The need for Womanspace services continues to grow. The development of innovative programs, community collaborations and volunteerism makes the breadth of our services and outreach possible. In the past three years, the number of victims of interpersonal violence served in direct client-based programs experienced a 57% increase in the number of women served, 158% growth in the number of children served, and a nearly 70% increase in the number of men served.
Family violence is one of the major health, safety and economic problems in the country today. The pattern of control that abusive partners use to manipulate their victims is a travesty and a growing problem that permeates silently through neighborhoods and communities close to home.
Children exposed to domestic violence may experience a wide variety of stressors which can affect their social, emotional and behavioral health.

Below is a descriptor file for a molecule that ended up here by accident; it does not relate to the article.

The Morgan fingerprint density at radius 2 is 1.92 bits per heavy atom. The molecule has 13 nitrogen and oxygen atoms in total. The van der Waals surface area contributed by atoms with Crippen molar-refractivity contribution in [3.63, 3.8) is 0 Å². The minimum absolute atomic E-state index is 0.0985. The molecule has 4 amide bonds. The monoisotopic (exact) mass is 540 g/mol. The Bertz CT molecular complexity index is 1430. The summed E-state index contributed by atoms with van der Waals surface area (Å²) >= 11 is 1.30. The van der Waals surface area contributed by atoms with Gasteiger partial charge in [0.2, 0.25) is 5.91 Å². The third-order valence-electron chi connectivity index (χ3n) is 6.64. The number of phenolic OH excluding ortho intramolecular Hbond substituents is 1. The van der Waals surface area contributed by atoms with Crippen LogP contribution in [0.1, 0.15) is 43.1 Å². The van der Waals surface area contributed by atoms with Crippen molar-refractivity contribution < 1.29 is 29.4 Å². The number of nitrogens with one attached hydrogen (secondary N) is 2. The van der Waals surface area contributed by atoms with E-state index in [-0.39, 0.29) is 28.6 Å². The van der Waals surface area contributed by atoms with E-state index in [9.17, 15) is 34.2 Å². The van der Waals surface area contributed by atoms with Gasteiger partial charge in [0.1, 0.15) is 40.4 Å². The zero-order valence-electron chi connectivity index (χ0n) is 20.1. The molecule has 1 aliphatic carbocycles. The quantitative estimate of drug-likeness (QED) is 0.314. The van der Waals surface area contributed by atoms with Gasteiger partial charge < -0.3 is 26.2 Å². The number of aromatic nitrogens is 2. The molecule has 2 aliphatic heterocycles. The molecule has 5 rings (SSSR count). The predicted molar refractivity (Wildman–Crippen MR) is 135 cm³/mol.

During 2010, Mercer County reported 2,923 domestic violence offenses, including 2 homicides.
• Of those, children were involved or present during 31%—or 906—of the offenses.
• During 2010, Mercer County police reported that 202 children were present while the non-offending parent received crisis assistance from a Womanspace Victims Response Advocate.
• A child is 10–17 times more likely to encounter serious emotional and behavioral problems if they have witnessed domestic violence than a child in a non-violent home.
Womanspace feels it is important to provide children with an opportunity to let their voice be heard, accepted and understood.
Recently, Womanspace moved to a new, larger home that is enabling long-needed growth. For the first time in 35 years of advocacy, all counselors, emergency response coordinators, educators and administrative staff are now located at one, handicapped accessible location.
A cornerstone of this expansion was the launch of the Children’s Program. Womanspace will concentrate on children ages 18 and under, along with their non-abusing parent/caregiver. Using developmentally appropriate modalities of therapeutic care, children will have a safe place to express their fears and understand they are not responsible for the violence. By also being involved, the non-offending parent will receive support for themselves and learn how to support their child’s emotional well-being moving forward.